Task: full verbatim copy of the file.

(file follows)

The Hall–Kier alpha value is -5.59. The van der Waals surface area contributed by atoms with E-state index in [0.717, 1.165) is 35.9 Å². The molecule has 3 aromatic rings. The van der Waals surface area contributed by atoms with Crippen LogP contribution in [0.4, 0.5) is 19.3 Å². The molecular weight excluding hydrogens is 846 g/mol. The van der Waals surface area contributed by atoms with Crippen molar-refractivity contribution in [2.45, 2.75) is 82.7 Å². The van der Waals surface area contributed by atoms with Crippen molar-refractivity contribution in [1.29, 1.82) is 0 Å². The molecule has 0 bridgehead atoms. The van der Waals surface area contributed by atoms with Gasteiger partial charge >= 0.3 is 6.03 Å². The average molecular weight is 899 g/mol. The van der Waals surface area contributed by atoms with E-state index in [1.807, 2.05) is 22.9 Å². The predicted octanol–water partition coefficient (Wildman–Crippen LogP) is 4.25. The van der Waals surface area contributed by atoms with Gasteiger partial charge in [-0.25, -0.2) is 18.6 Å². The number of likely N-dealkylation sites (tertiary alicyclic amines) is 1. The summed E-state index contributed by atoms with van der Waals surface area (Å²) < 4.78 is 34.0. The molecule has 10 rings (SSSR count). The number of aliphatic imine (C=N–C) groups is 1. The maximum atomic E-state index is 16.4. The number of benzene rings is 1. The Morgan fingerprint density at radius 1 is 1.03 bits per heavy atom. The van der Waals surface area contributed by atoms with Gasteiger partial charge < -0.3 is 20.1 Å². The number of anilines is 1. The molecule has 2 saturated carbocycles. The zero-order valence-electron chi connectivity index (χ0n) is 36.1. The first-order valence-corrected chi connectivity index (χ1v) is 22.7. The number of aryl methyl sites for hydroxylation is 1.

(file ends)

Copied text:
The Hall–Kier alpha value is -5.59. The van der Waals surface area contributed by atoms with E-state index in [0.717, 1.165) is 35.9 Å². The molecule has 3 aromatic rings. The van der Waals surface area contributed by atoms with Crippen LogP contribution in [0.4, 0.5) is 19.3 Å². The molecular weight excluding hydrogens is 846 g/mol. The van der Waals surface area contributed by atoms with Crippen molar-refractivity contribution in [2.45, 2.75) is 82.7 Å². The van der Waals surface area contributed by atoms with Crippen molar-refractivity contribution in [1.29, 1.82) is 0 Å². The molecule has 0 bridgehead atoms. The van der Waals surface area contributed by atoms with Gasteiger partial charge >= 0.3 is 6.03 Å². The average molecular weight is 899 g/mol. The van der Waals surface area contributed by atoms with E-state index in [1.807, 2.05) is 22.9 Å². The predicted octanol–water partition coefficient (Wildman–Crippen LogP) is 4.25. The van der Waals surface area contributed by atoms with Gasteiger partial charge in [-0.25, -0.2) is 18.6 Å². The number of likely N-dealkylation sites (tertiary alicyclic amines) is 1. The summed E-state index contributed by atoms with van der Waals surface area (Å²) < 4.78 is 34.0. The molecule has 10 rings (SSSR count). The number of aliphatic imine (C=N–C) groups is 1. The maximum atomic E-state index is 16.4. The number of benzene rings is 1. The Morgan fingerprint density at radius 1 is 1.03 bits per heavy atom. The van der Waals surface area contributed by atoms with Gasteiger partial charge < -0.3 is 20.1 Å². The number of anilines is 1. The molecule has 2 saturated carbocycles. The zero-order valence-electron chi connectivity index (χ0n) is 36.1. The first-order valence-corrected chi connectivity index (χ1v) is 22.7. The number of aryl methyl sites for hydroxylation is 1.